Two distinct tools was(Re: [ap-gto] A "next mount" question for this group)


Dan_Paris
 

Roland,

what's great about my AP900 (and it certainly applies as well to the AP1100) is that it is both a wonderful mount for a permanent observatory, and a wonderful mount for mobile use. It is almost as easy to carry around as my former Skywatcher AZ-EQ6 mount thanks to its two-part design (just one more round trip to the house or to the car, not a big deal), and setting-up time is shorter (polar align is easier, and  no need to fuss with autoguiding parameters or perfect balance). Unless I need an airline-portable mount at some point, it will fill all my mount needs in the foreseeable future.


eastwd
 

I’ve wound up needing to mount about 250 pounds of gear so that I don’t have to keep taking heavy OTAs on and off of my permanent observatory setup, which becomes impractical and a bit scary the older I get. So unfortunately, I’ve outgrown my wonderful 1600GTO mount and was disappointed to find that the 3600GTO is unavailable, even on the used market. I’m now venturing into the unknown and awaiting the arrival of a GM4000. But I really wish I could’ve stuck with an AP mount. You folks make wonderful mounts and have phenomenal customer service.

Larry


weems@...
 

I think it’s interesting that AP has gone from mostly larger scopes (5 to 7 inch, f8 to f12) and mounts that were more portable (400, 600, 800), to more portable scopes (faster, 92, 110, 130) and larger mounts (Mach 2, 1100, 1600). There are, of course, many factors behind those changes that make sense. But at a superficial level, it seems counterintuitive, in comparison to mass market companies that try to sell complete packages. It says something about the AP customer base and the complexity of their applications of the products.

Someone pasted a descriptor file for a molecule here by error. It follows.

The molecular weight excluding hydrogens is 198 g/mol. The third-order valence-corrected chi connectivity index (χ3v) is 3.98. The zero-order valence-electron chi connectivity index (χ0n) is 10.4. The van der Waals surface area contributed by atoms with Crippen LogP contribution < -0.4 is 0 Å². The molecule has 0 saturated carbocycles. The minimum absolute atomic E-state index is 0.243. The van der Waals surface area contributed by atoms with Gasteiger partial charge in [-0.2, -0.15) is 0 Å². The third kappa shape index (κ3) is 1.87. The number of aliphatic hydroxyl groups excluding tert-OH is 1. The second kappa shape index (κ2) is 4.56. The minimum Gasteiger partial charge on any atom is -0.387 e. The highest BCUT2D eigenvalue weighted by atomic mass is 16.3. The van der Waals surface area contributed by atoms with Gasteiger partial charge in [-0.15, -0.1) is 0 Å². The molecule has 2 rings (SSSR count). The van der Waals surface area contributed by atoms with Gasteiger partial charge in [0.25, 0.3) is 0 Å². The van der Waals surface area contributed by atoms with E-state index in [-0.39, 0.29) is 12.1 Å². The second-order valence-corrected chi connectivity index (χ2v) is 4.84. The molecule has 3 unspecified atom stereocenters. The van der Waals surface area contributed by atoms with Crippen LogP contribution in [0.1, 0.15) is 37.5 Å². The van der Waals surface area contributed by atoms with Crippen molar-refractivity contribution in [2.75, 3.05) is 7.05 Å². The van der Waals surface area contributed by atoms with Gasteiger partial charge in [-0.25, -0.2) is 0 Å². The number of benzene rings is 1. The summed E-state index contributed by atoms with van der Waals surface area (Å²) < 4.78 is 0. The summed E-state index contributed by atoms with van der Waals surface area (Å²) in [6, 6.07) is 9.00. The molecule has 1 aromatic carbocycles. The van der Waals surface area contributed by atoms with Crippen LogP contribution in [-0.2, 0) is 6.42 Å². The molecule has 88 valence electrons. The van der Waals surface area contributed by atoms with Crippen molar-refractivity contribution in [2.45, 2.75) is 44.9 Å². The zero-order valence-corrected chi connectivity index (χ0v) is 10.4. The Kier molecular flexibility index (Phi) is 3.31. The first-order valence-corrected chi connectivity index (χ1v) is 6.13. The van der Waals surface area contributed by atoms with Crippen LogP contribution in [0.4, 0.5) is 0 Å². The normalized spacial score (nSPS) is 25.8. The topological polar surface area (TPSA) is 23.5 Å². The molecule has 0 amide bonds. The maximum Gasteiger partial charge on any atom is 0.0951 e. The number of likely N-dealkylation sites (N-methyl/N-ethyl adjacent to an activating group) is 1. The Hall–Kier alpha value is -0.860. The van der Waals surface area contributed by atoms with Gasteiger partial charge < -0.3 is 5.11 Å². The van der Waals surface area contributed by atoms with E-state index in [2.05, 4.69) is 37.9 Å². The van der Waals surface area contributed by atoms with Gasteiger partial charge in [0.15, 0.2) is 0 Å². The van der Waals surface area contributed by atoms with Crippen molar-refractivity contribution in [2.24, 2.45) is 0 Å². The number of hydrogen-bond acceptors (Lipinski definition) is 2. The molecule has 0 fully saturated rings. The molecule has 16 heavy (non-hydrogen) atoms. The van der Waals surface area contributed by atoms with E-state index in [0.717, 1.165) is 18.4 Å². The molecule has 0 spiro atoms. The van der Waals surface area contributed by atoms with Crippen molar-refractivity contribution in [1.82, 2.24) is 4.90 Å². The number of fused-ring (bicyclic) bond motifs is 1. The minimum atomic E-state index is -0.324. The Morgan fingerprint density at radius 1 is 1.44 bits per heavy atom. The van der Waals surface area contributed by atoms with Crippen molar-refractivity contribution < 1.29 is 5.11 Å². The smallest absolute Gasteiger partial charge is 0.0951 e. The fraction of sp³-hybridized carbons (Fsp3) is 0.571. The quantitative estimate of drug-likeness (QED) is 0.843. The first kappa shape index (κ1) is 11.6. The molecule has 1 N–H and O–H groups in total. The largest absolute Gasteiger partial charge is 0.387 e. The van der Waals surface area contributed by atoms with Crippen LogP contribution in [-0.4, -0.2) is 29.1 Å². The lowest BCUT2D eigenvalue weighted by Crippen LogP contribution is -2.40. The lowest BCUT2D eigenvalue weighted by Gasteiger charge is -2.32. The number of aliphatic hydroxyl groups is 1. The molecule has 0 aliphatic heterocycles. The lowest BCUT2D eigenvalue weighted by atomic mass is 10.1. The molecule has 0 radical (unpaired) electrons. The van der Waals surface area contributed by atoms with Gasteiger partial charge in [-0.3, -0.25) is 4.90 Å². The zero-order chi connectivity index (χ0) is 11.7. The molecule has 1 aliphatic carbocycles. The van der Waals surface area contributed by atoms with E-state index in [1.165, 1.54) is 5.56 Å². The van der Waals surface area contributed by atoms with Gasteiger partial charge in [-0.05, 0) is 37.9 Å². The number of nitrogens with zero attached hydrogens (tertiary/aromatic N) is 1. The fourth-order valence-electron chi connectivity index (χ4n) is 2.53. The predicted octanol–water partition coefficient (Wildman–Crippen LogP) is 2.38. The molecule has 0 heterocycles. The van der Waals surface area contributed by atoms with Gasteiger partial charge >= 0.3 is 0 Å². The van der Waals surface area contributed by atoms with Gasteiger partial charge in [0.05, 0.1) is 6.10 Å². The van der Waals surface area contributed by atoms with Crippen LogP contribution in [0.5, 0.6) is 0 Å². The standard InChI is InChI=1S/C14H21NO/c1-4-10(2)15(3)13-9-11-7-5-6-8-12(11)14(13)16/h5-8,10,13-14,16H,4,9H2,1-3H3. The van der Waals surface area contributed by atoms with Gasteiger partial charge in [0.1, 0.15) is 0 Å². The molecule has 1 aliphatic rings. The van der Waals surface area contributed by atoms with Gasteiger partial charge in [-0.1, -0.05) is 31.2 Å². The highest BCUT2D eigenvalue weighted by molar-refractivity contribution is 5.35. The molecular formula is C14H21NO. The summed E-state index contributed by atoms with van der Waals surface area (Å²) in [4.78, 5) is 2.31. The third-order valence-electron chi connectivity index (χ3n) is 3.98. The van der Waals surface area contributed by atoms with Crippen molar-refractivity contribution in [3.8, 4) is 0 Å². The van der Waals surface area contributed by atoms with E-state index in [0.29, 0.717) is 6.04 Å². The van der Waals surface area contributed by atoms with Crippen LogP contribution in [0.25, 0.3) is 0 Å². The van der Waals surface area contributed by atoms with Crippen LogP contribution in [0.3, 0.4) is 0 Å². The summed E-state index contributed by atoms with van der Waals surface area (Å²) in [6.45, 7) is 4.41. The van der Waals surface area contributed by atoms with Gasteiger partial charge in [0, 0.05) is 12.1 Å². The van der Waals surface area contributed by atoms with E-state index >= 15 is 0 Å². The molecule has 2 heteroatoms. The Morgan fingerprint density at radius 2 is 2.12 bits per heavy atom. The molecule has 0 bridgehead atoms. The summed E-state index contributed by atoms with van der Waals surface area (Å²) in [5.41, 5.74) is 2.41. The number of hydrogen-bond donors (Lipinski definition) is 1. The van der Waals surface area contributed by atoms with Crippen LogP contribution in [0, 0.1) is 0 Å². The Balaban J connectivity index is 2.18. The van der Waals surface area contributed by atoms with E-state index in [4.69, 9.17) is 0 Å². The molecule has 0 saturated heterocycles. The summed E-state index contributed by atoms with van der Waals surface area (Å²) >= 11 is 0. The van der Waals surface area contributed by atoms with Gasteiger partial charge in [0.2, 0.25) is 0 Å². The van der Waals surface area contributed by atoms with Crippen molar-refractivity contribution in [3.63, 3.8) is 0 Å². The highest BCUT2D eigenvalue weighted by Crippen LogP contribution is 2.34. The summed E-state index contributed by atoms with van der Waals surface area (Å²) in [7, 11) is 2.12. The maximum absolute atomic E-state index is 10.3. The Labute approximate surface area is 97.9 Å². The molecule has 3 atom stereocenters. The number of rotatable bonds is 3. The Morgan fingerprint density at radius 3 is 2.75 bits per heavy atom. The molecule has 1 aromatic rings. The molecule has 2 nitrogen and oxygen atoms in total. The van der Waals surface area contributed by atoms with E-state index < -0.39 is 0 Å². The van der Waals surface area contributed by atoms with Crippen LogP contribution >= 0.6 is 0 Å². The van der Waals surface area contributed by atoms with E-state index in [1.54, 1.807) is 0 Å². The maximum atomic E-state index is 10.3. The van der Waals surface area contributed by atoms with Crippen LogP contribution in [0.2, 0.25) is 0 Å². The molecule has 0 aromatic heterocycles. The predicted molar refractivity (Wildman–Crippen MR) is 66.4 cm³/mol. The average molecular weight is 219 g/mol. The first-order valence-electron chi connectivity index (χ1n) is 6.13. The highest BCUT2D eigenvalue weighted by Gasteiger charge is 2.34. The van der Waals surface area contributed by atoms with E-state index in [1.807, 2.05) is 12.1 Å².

Chip


Roland Christen
 

I can't say about the 3600 mount. We haven't had any interest in that size. Did sell some to universities, but very few to individuals.

Roland


-----Original Message-----
From: fernandorivera3 via groups.io <fernandorivera3@...>
To: main@ap-gto.groups.io <main@ap-gto.groups.io>
Sent: Wed, Sep 28, 2022 3:19 pm
Subject: Re: Two distinct tools was(Re: [ap-gto] A "next mount" question for this group)

Roland, the 3600 GTO has been out of production for a while now. Any plans to bring it back??

Fernando


--
Roland Christen
Astro-Physics


fernandorivera3
 

Roland, the 3600 GTO has been out of production for a while now. Any plans to bring it back??

Fernando


Roland Christen
 


I've also packed my 135E with a scope and tripod in a single airline sized pelican case and taken it with me on a trip to New Mexico. I could have never done that with a larger mount.